Larry Page and Sergey Brin, the founders of the Google search engine, named their company after a pun on googol, as their goal is to cache the mass of data that makes up the World Wide Web.[20]

Googology Wiki has a tongue-in-cheek goal to reach 10100 articles, which is probably impossible.

Googol was the subject of the £1 million question in a 2001 episode of the British version of the quiz show Who Wants To Be A Millionaire?, where contestant Charles Ingram cheated his way to the jackpot with the assistance of an aide in the audience.

## Sources

Googol and related numbers

Originals: googol · googolplex
Cockburn's examples: gargoogolplex · fzgoogolplex · (mega)fugagoogolplex
Googol-n-plex: googolduplex · googoltriplex · -quadriplex · -quinplex · -sextiplex · -septiplex · -octiplex · -noniplex · -deciplex · -centiplex
Googol-103n-plex: googolmilliplex · -megaplex · -gigaplex · -teraplex · -petaplex · -exaplex · -zettaplex · -yottaplex · -xennaplex · -vekaplex · -mekaplex
Bowers' extensions: giggol · gaggol · geegol · boogol · biggol · troogol · goobol · more...
Saibian's extensions: googol-minutia · googolchime · googoltoll · googolgong · grangol · greagol · gigangol · gugold · graatagold · gugolthra · throogol · godgahlah · tethrathoth · more...
Miscellany: googolbang (10100!) · googolminex (10^-10100) · googolteen · googolty · great googol(plex) · gooprol · little googol/googolbit · zootzootplex

-minutia group
n-ary numbers with multipliers
Eyelash mite group: eyelash mite-speck · eyelash mite-crumb · eyelash mite-chunk · (binary/ternary/octal)eyelash mite · eyelash mite-bunch · eyelash mite-crowd · eyelash mite-swarm
Dust mite group: dust mite-speck · dust mite-crumb · dust mite-chunk · (binary/ternary/octal)dust mite · dust mite-bunch · dust mite-crowd · dust mite-swarm
Cheese mite group: cheese mite-speck · cheese mite-crumb · cheese mite-chunk · (binary/ternary/octal)cheese mite · cheese mite-bunch · cheese mite-crowd · cheese mite-swarm
Clover mite group: clover mite-speck · clover mite-crumb · clover mite-chunk · (binary/ternary/octal)clover mite · clover mite-bunch · clover mite-crowd · clover mite-swarm
Pipsqueak group: (binary/ternary/octal)pipsqueak
Little squeaker group: (binary/ternary/octal)little squeaker
Small fry group: (binary/ternary/octal)small fry
Guppy group: (binary/ternary/octal)guppyspeck · (binary/ternary/octal)guppycrumb · (binary/ternary/octal)guppychunk · (ternary/quaternary/quinary/duodecimal/hexadecimal/vigesimal/sexagesimal)guppy(bit/byte)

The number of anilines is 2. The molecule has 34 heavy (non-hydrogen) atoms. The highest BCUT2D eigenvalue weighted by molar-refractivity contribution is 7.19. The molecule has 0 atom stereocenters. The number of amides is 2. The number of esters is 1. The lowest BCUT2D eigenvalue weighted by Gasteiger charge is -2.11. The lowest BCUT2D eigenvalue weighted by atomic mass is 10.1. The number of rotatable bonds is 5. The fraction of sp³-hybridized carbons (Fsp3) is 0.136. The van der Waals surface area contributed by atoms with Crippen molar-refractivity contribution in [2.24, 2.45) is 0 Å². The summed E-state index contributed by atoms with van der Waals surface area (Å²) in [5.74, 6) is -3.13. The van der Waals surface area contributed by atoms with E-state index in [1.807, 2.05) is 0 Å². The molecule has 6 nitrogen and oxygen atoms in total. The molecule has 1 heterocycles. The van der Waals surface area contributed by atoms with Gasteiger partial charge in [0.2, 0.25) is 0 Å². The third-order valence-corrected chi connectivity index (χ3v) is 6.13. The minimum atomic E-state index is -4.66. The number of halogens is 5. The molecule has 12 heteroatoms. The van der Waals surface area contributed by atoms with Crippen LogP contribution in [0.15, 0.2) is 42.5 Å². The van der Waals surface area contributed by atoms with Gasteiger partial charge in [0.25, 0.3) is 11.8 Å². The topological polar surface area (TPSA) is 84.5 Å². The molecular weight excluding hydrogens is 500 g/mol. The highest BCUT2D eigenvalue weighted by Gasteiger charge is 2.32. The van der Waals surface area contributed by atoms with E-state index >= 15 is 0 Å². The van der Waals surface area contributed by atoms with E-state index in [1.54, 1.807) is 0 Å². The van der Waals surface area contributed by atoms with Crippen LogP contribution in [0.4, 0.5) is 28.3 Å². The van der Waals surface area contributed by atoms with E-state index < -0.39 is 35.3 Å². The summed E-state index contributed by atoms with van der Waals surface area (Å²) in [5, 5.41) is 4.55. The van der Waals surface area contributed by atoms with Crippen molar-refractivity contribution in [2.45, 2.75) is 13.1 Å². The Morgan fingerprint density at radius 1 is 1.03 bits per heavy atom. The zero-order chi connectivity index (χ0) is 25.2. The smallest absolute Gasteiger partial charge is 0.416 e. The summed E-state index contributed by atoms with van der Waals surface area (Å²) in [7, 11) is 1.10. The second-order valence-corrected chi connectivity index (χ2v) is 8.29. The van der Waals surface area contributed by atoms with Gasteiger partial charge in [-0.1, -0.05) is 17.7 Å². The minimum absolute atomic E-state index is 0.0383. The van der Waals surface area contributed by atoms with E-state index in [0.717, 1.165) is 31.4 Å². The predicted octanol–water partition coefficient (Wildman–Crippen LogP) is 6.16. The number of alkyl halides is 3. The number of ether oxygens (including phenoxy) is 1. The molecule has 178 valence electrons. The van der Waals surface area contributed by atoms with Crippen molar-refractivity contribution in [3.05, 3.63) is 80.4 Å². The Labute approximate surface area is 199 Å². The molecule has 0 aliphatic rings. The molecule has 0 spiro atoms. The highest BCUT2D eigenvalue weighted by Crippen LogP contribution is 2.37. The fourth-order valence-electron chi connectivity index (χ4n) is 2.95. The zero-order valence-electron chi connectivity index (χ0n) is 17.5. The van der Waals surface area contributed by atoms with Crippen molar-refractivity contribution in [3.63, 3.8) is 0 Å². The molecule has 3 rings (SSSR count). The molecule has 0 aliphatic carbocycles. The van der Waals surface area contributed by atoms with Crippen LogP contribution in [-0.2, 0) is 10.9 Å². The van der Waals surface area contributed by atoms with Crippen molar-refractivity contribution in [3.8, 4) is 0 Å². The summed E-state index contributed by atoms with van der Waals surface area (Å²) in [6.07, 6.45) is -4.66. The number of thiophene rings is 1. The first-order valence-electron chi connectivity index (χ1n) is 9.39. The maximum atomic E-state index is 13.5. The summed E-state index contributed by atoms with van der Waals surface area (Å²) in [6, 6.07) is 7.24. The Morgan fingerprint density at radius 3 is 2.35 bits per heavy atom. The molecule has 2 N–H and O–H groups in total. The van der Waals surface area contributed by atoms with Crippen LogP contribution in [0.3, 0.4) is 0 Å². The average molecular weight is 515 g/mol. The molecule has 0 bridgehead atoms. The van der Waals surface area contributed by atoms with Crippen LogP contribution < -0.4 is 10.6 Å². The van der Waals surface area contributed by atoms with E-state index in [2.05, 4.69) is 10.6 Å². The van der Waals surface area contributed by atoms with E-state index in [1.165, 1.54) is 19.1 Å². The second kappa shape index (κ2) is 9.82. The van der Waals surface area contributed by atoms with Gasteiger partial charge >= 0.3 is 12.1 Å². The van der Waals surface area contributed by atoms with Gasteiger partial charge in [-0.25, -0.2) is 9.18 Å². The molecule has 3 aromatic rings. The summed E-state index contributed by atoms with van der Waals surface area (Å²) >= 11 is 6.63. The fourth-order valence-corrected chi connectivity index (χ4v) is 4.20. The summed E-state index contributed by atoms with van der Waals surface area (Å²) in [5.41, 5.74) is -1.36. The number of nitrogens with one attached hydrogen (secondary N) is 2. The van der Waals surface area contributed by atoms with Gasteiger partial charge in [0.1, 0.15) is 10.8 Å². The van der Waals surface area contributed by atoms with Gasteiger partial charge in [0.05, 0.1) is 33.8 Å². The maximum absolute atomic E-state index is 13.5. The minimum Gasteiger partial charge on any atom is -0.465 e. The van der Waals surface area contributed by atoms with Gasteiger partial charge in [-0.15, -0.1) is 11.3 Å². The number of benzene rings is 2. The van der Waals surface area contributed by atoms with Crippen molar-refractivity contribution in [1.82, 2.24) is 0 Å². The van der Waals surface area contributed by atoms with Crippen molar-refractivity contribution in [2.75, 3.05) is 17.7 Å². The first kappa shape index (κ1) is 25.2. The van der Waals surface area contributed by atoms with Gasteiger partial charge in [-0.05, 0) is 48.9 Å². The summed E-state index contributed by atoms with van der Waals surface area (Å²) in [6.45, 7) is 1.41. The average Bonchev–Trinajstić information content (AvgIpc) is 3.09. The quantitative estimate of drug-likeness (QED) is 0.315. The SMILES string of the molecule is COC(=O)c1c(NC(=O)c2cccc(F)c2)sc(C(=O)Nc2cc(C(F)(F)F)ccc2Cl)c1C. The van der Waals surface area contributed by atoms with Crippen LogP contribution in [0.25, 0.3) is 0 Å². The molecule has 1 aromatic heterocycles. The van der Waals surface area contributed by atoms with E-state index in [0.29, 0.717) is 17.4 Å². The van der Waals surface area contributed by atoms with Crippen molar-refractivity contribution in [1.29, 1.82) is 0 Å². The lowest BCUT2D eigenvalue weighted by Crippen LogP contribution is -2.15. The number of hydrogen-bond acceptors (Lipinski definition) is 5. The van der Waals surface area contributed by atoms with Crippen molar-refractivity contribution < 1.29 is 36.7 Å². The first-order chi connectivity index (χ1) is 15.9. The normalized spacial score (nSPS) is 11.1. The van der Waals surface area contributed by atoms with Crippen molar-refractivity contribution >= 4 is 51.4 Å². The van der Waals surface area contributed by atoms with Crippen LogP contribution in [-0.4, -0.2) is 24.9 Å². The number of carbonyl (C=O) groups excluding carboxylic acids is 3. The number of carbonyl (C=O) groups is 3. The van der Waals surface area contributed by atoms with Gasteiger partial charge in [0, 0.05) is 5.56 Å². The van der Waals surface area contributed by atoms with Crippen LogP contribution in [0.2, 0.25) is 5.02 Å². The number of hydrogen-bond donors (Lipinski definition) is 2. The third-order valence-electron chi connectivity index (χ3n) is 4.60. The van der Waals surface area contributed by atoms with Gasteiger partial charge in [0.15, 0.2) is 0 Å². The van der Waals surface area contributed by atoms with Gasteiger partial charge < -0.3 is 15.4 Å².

Minnow group: (binary/ternary/octal)minnowspeck · (binary/ternary/octal)minnowcrumb · (binary/ternary/octal)minnowchunk · (ternary)minnow(bit/byte)
Goby group: (binary/ternary/octal)gobyspeck · (binary/ternary/octal)gobycrumb · (binary/ternary/octal)gobychunk · (ternary)goby(bit/byte)
Jumbo shrimp group: (binary/ternary/octal)jumbo shrimp
Lightweight group: (binary/ternary/octal)lightweight
Ogol group: (binary/ternary/octal)ogolspeck · (binary/ternary/octal)ogolcrumb · (binary/ternary/octal)ogolchunk · (ternary/quaternary/quinary/duodecimal/hexadecimal/vigesimal/sexagesimal)ogol(bit/byte)
Tiny twerpuloid group: (binary/ternary/octal)tiny twerpuloid
Googol group: (binary/ternary/octal)googolspeck · (binary/ternary/octal)googolcrumb · (binary/ternary/octal)googolchunk · (ternary/quaternary/quinary/duodecimal/hexadecimal/vigesimal/sexagesimal)googol*(bit/byte) · googolbunch · googolcrowd · googolswarm
Eceton group: ecetonspeck · ecetoncrumb · ecetonchunk · ecetonbunch · ecetoncrowd · ecetonswarm
*Not Saibian's
Numbers with base-multipliers
Numbers with -plex

Higher basic series
2-entry series
Linear series
Two-row series

Note: The readers should be careful that numbers defined by Username5243's Array Notation are ill-defined as explained in Username5243's Array Notation#Issues. So, when an article refers to a number defined by the notation, it actually refers to an intended value, not an actual value itself (for example, a[c]b = $$a \uparrow^c b$$ in arrow notation). In addition, even if the notation is ill-defined, a class category should be based on an intended value when listed, not an actual value itself, as it is not hard to fix all the issues from the original definition, hence it should not be removed.
Googol — Greagol
Greagol — Gugold
Throogol — Godgahlah-ex-grand godgahlah

Numbers By SuperJedi224

Fibonacci Numbers

Level One

Level Two

#*

#**

H#*

#*{}

#*<<>>

H#*<<>>

Bingol series

Based on the Faxul

Other factorials

Googovipleccix family

Graham Sequence Numbers

-Illion numbers